It's Microsoft Patch Tuesday: January 2014

Here's the information you need to make the right deploy decisions when applying Microsoft's January 2014 patches in your organization.
 After a busy December capping off a 2013 that saw an average of about nine security bulletins per month, Microsoft is kicking off 2014 with a lighter-than-usual Patch Tuesday. There are only four security bulletins this month, and all four are rated merely as Important.

The most notable of the bunch is MS14-002, because it addresses a zero day flaw in Windows XP that has already seen limited exploit in the wild for a few months. Don't let the lack of Critical bulletins make you apathetic, though -- you should still apply all applicable patches and updates as quickly as possible.

Security patches

 MS14-001 / KB2916605 - Vulnerabilities in Microsoft Word and Office Web Apps Could Allow Remote Code Execution

This security bulletins addresses a few separate vulnerabilities in Microsoft Office. An attacker could use a specially-crafted malicious file to exploit the flaw and execute remote code on the vulnerable system. The impact of these flaws is reduced by the facts that the attacker first has to dupe a user into opening the malicious file, and that a successful exploit only allows the attacker to run remote code in the same context as the currently logged in user. As long as the user does not have Administrator privileges on the system, there is minimal risk.

 MS14-002 / KB2914368 - Vulnerability in Windows Kernel Could Allow Elevation of Privilege

This is the most crucial of the four security bulletins. The vulnerability affects Windows XP and Windows Server 2003. An attacker can gain elevated privileges on the target system by exploiting this flaw. One caveat is that the attacker must have valid logon credentials and be logged in locally on the system in order to execute a successful exploit. Attackers have been actively exploiting the vulnerability in the wild, though, so it is urgent that this patch be applied to vulnerable systems as soon as possible.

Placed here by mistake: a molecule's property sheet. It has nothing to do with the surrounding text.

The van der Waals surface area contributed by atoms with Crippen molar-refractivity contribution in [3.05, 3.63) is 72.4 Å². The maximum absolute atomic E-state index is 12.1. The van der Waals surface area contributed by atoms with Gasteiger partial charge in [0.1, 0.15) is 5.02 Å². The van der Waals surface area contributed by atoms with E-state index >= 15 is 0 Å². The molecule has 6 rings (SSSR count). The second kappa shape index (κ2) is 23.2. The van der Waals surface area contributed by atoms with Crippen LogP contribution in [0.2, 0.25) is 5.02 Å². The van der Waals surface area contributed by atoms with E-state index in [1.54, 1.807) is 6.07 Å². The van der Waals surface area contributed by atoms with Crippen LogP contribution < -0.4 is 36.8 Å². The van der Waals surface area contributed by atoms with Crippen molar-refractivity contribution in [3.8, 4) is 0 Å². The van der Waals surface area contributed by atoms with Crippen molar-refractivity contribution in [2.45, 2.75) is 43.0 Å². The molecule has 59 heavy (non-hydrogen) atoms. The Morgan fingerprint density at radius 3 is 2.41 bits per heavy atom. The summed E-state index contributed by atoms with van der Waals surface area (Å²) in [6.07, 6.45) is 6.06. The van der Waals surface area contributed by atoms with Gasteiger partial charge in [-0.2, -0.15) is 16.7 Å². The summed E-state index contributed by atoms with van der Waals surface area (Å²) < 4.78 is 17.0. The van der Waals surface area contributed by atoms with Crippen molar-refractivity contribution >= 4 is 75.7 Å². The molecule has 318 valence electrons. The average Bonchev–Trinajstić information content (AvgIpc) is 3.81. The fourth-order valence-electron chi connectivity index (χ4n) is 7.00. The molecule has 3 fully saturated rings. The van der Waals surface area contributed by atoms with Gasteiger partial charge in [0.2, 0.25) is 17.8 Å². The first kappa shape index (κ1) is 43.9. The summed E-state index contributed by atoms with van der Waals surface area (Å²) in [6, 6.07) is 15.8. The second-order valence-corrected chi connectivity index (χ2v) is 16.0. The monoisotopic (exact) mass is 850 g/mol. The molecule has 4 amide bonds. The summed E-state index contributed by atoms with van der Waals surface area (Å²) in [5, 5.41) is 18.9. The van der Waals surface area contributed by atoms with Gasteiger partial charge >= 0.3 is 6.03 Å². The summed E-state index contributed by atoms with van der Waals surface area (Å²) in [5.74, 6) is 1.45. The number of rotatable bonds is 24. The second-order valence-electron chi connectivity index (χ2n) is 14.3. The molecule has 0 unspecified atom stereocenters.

MS14-003 / KB2913602 - Vulnerability in Windows Kernel-Mode Drivers Could Allow Elevation of Privilege

This security bulletin addresses a vulnerability in the Windows kernel drivers in Windows 7 and Windows Server 2008 R2. Attackers can exploit this vulnerability to execute arbitrary code in the context of the kernel. Like MS14-002, Microsoft states that the attacker must have valid logon credentials and be logged in locally on the vulnerable system in order to initiate the exploit.

 MS14-004 / KB2880826 - Vulnerability in Microsoft Dynamics AX Could Allow Denial of Service

This security bulletin only affects customers running Microsoft Dynamics AX. An attacker can submit specially crafted data to a Microsoft Dynamics AX Application Object Server (AOS) instance to exploit the vulnerability and cause the a denial-of-service condition on the affected AOS instance. 


Tony Bradley is a principal analyst with Bradley Strategy Group. He is a respected authority on technology, and information security. He writes regularly for Forbes, and PCWorld, and contributes to a wide variety of online and print media outlets. He...


I'm with J-R-Doe.  where's the link for the PDF?  I too keep a folder for later review and TechRepublic has been THE BEST source for the documentation that is manageable.  I miss the archives too.


Hi All,

I and I am sure that others are wondering where the link to the .PDF for this article is. 

I like to print from the .PDF and also keep a folder with the Microsoft Patch Tuesday docs for later use.


When will Windows ever be secure?  It seems when there are major releases, 7, 8, 2012...., there should be a big chance to make things right and secure.  The masses will not take this forever before moving on to an OS where there is not so much care and feeding.  At this point, Windows should have tools running all the time that is monitoring itself for holes and exploits.  When it finds one it should just stop working.


@mldennis Only 2 of the 4 updates are Windows OS related and they don't apply to all [the same two have been "trouble" though the past 6 months or so]. The vast majority of vulnerabilities are updated/corrected by Microsoft quite fast. Compare that against OS X where vulnerabilities were unfixed for months. [Apple has said that to fix 10.8 vulnerabilities, you must upgrade to 10.9.] Also remember that in 2011 Google's Chrome browser had more vulnerabilities than all Windows OS related vulnerabilities combined [reported by GFI, see their web site].


@mldennis All other operating systems (including Linux flavors) have lots of vulnerabilities... You should be happy that Microsoft is fixing them actively. Windows IS quite secure - I don't have an antivirus software - I never had them - and I follow one standard precaution that is common when working with Linux Boxes - ie., always login to standard user accounts for routine work..

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